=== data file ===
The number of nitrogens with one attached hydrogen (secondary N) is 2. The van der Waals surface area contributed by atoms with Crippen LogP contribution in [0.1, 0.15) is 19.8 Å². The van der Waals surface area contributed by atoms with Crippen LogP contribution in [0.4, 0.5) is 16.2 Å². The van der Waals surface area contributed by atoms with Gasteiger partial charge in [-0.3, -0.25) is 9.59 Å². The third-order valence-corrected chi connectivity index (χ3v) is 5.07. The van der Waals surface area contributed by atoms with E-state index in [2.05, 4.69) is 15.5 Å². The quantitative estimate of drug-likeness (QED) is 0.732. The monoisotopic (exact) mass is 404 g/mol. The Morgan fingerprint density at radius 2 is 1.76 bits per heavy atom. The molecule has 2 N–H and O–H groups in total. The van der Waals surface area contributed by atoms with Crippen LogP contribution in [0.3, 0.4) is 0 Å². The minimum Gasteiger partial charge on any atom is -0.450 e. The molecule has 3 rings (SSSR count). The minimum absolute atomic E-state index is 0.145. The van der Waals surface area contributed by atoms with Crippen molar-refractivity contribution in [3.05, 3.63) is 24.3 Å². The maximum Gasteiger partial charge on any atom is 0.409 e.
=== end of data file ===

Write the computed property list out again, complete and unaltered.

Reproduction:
The number of nitrogens with one attached hydrogen (secondary N) is 2. The van der Waals surface area contributed by atoms with Crippen LogP contribution in [0.1, 0.15) is 19.8 Å². The van der Waals surface area contributed by atoms with Crippen LogP contribution in [0.4, 0.5) is 16.2 Å². The van der Waals surface area contributed by atoms with Gasteiger partial charge in [-0.3, -0.25) is 9.59 Å². The third-order valence-corrected chi connectivity index (χ3v) is 5.07. The van der Waals surface area contributed by atoms with E-state index in [2.05, 4.69) is 15.5 Å². The quantitative estimate of drug-likeness (QED) is 0.732. The monoisotopic (exact) mass is 404 g/mol. The Morgan fingerprint density at radius 2 is 1.76 bits per heavy atom. The molecule has 2 N–H and O–H groups in total. The van der Waals surface area contributed by atoms with Crippen LogP contribution in [0.3, 0.4) is 0 Å². The minimum Gasteiger partial charge on any atom is -0.450 e. The molecule has 3 rings (SSSR count). The minimum absolute atomic E-state index is 0.145. The van der Waals surface area contributed by atoms with Crippen molar-refractivity contribution in [3.05, 3.63) is 24.3 Å². The maximum Gasteiger partial charge on any atom is 0.409 e.